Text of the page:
Our regular look at some of the faces which have made the news this week. Above are Jools Holland (main picture), with Jerry Hall, Michael Owen, Kenneth Clarke and Hendrikje van Andel-Schipper.
Friend of royalty, favoured collaborator of music's biggest stars, and now married into the aristocracy: what next for the ubiquitous Jools Holland?
For TV's Mr Music, it's been a year graced by two swanky weddings. First, in April, was that of the Prince of Wales to Camilla Parker Bowles, where Jools Holland was a guest, along with luminaries like Rowan Atkinson, Stephen Fry and Richard E Grant.
Then, earlier this week, it was Holland himself who tied the knot with his long-time girlfriend, Christabel McEwan, a sculptor who is also the former wife of Lord Durham.
Guests at this bash - held by special permission of the Archbishop of Canterbury in a church which had been closed for 30 years - included Sir Paul and Lady McCartney, Ringo Starr and Barbara Bach and Stephen Fry, presumably the man with more confetti in his turn-ups than anyone alive.
But these two glittering occasions were but the tip of the iceberg in a breathless summer schedule which has also seen Holland and his Rhythm and Blues Orchestra perform at venues including Glastonbury, Brecon Jazz, Kew Gardens and Kenwood House.
Up the charts: Squeeze, with Jools Holland on the left
Not bad for the working-class kid from Deptford with a natural gift for music whose virtuoso piano skills were first heard in dockside pubs in London's East End.
Born in 1958, Julian Miles Holland began to play boogie-woogie piano at just eight after being taught the rudiments by his Uncle Dave.
"I just spent hours and hours sitting at the piano," he once explained, "trying to make that noise and I think that is what most people who are successful musicians do. They hear a thing as a child and try to make that sound."
By the age of 15, he had left school and teamed up with Glenn Tilbrook and Chris Gifford to form Squeeze.
The band's witty, literate and catchy songs, which included Cool For Cats, Up The Junction, Black Coffee In Bed and Pulling Mussels From A Shell, drew comparisons with The Beatles and The Kinks.
Despite spectacular success and a lucrative US tour, Holland decided to move on. In 1987, he formed the Jools Holland Big Band, which initially boasted just two musicians, Jools himself and Squeeze's Gilson Lavis on drums.
Today there are 18 members of the Rhythm and Blues Orchestra, including its founders, and it averages 100 gigs a year, playing to half a million people.
In 1998, performing at the G8 Summit, the band almost provoked a diplomatic crisis when Jacques Chirac, confused by the opening bars of All You Need Is Love, stood to attention, only to find Tony Blair and Boris Yeltsin holding hands and bopping as the song progressed.
But Holland has always had more than one string to his bow. In the 1980s, with the late Paula Yates, he co-presented Channel Four's mould-breaking answer to Top of the Pops, The Tube, once being suspended for six weeks for the use of a popular four-letter expletive.
He has also conducted the interviews for the Beatles Anthology television series, hosted his own BBC Radio 2 programme and interviewed his heroes, including Ray Charles, Little Richard and Dr John, for an acclaimed TV history of the piano.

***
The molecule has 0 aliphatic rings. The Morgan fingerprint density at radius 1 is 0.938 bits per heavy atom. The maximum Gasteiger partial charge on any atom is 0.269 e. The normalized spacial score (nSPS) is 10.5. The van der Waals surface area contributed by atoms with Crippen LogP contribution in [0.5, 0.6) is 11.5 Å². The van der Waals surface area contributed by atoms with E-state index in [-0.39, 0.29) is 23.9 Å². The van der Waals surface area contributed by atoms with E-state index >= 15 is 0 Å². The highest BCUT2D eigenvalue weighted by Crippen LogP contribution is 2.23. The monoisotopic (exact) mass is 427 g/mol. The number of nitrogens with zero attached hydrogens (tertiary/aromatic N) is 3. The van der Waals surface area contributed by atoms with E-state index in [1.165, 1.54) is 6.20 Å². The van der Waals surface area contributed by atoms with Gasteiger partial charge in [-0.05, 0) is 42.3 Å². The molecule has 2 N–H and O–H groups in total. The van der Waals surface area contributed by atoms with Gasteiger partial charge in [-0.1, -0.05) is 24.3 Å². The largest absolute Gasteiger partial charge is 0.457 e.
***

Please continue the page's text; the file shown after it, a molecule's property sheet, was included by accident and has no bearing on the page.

Making sweet music: Jools and Christabel marry
And, for the past 14 years, Holland has acted as master of ceremonies for BBC Two's annual New Year's Eve Hootenanny.
His other show, Later With... has featured everyone from Oasis and The Stereophonics to Leonard Cohen and BB King. Many of these artists have also played on his three Small World Big Band albums.
A model car enthusiast, with a natty collection of suits and his own recording studio, Jools Holland is at the peak of his career. Even so, he remains driven and committed to his music.
"I am always thinking, how can I make what we are playing more exciting?
"The excitement that I got when I was a child and heard a record like I'm Down by the Beatles or by Little Richard. I want to get that excitement again and then be able to communicate it to others."
Raunchy posters of Texan temptress Jerry Hall have been removed from the London Underground after an advertising watchdog branded them "sexually demeaning". The hoardings, which featured Ms Hall with 12 semi-naked men on a dog leash, were promoting Kept, a new series in which a dozen Americans battle it out to become the model's toy-boy. Ms Hall, whose previous lovers include Mick Jagger and Bryan Ferry, is said to be thrilled to bits at the ban.
England striker Michael Owen has been snapped-up by Newcastle United for a cool £17m. The 25-year-old, who had been increasingly frustrated during his time at Real Madrid, has promised to do The Toon Army proud. "The one thing I can guarantee is goals. I have never seen anything like this, even at Real Madrid. I hope the fans will be watching me for four years. I want to win a trophy and medals here."
Conservative bruiser Kenneth Clarke has joined the race to succeed Michael Howard. The former chancellor and home secretary dismissed as "faintly absurd" talk that he was too old to take over as Tory leader. "If you start ruling out anybody at the age of 65, which is where I am, from serious participation in politics, you'd clear out half the world's politicians. And some of those would include some of the world's best politicians," he said.
Hendrikje van Andel-Schipper
Hendrikje van Andel-Schipper, the Dutch woman officially recognised as the oldest person in the world, has died in her sleep aged 115. The former needlework teacher, who was born in 1890, was a passionate football fan, and supported Ajax Amsterdam for most of her life. Mrs van Andel said her longevity was due to two things: ""I eat a herring every day and I drink a glass of orange juice every day for the vitamins."
Compiled by BBC News Profiles Unit's Andrew Walker